The market is a buzzing social event where people come not just to stock up on groceries, but to meet old friends and make new ones, eat tasty food, and talk to the independent farmers, bakers, chefs, and health and wellness entrepreneurs who are eager to share their knowledge and their passion.

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Community spirit at Lou Bess?
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Fun for all the family (Imagination Afrika provides a dedicated play area for kids)

The vendors at Lou Bess? benefit from Wilson’s background in branding and receive advice and help with their business development plans. They are encouraged to share and spread knowledge amongst each other to create new networks, and develop a mutually supportive environment.

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A selection of the products available include: fruits and vegetables, hot pepper sauces, smoked cheeses, chutneys, fresh juices, teas, spices, and an assortment of delicious baked goods. Everything is 100% made in Senegal and often has a distinctly local flavour. Bissap ice-cream anyone?

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Organic produce from Taru Askan Farms
Taaru Askan Farms sell a variety of seasonal and organic  fruits and vegetables including produce not commonly grown in Senegal such as Fennel and Bok Choy, at competitive prices.

Lou Bess? Dakar Farmers Market is much more than simply a platform for selling; it’s an exciting new community that brings together local food-lovers, nurtures a diverse and growing collection of vendors and provides the chance to support local agricultural producers and entrepreneurs while having a fun day out. What’s not to love?

 

Lou Bess? Dakar Farmers Market takes place on the first Saturday of every month. The next market is on Saturday 6th February from 9 – 15h in front of the Ngor Restaurant on the Corniche des Almadies. See their website for more details.

Images courtesy of Lou Bess? Dakar Farmers Market.

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Fally Sene Sow : a Unique View of Dakar’s Busiest Market

Fally Sene Sow
Fally Sene Sow

Artist Fally Sene Sow takes us soaring high above the city streets to give us a bird’s eye view of the action in Colobane, one of Dakar’s most popular markets. With his use of urban motifs and assortment of found objects, Sow’s intricate multimedia collages provide a modern take on the ancient Senegalese art of Sous-verre (‘under glass’ painting).

Mbaaru colobane
Mbaaru Colobane

Colobane – where Sow grew up and still lives – has become the city’s biggest flea market for clothing, books, electronics and a plethora of other new and second-hand items. The tonnes of used clothes from the West that find their way to Colobane each year have created a sector which employs over 24,000 people who work in the sorting, washing, repairing, trading and distribution of second hand garments and accessories.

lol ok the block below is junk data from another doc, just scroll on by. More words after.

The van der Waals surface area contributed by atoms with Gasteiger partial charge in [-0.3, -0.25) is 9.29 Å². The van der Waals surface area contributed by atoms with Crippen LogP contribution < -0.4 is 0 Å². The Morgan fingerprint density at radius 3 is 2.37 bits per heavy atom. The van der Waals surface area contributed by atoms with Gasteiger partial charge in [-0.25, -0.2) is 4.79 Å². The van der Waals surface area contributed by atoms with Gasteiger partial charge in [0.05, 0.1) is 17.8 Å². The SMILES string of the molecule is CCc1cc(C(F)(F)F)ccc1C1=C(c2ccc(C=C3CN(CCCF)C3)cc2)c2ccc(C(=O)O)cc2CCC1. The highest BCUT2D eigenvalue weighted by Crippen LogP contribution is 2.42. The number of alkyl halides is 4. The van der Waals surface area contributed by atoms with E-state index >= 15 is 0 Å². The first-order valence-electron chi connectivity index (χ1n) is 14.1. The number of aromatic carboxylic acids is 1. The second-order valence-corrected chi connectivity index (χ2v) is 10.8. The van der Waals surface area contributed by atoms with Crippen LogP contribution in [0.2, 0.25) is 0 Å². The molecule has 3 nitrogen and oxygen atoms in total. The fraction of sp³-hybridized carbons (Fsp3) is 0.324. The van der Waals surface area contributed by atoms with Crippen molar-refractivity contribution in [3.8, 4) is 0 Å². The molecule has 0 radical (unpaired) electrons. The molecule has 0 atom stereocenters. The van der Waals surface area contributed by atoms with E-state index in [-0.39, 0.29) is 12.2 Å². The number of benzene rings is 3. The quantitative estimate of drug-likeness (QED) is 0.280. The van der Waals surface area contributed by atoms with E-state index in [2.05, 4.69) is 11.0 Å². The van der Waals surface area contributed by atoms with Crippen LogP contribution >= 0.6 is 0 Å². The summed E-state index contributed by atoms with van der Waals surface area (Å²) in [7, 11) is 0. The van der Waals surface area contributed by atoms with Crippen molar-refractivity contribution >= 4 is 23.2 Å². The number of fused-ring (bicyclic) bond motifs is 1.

Colobane Fëgg Jay Balba
Louma Colobane
Louma Colobane

There is a popular saying that “You can find anything in the world at Colobane Market” and just like the real market, anything and everything can be found in Sow’s collages: cut outs from photos and magazines, tin foil, pieces of string, scraps of fabric, chewing gum wrappers, and even tufts of sheep’s hair.

Tabaski Dakar 2015
Tabaski Dakar 2015

The elevated perspective takes us away from the traffic, smog and noise and shows us a beautiful, multi-coloured patchwork created by the market stall awnings and glittering zinc roofs. But everything looks fragile and delicate, reminding us of the physical frailty and impermanence of these ‘shops’ and the precarious livelihoods of the stall-holders themselves.

Nawétu colobane 2015
Nawétu Colobane 2015

Colobane, as with many other informal African markets, doesn’t have a legal basis for its existence; it could be forced to dismantle, move or close down at a moment’s notice. Sow’s portrayals of market life are not only visually striking but serve as documentation of an area, a community, and a way of life that although seemingly very rooted is, in reality, anything but.

 

If you’re in Senegal and interested in purchasing Sow’s work, email him at fally2009@live.fr

If you live in Europe contact Gallery 23 for information: galerie23@sbk.nl 

Watch a short video of Fally talking about his work here (in French).

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Kinkeliba : the West African Super Tea

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In Senegal, Kinkeliba (Seh-Haw in Wolof) is the most popular of the bush teas. But despite amazing healing properties and higher antioxidant levels than Green tea, it’s not widely known outside West Africa.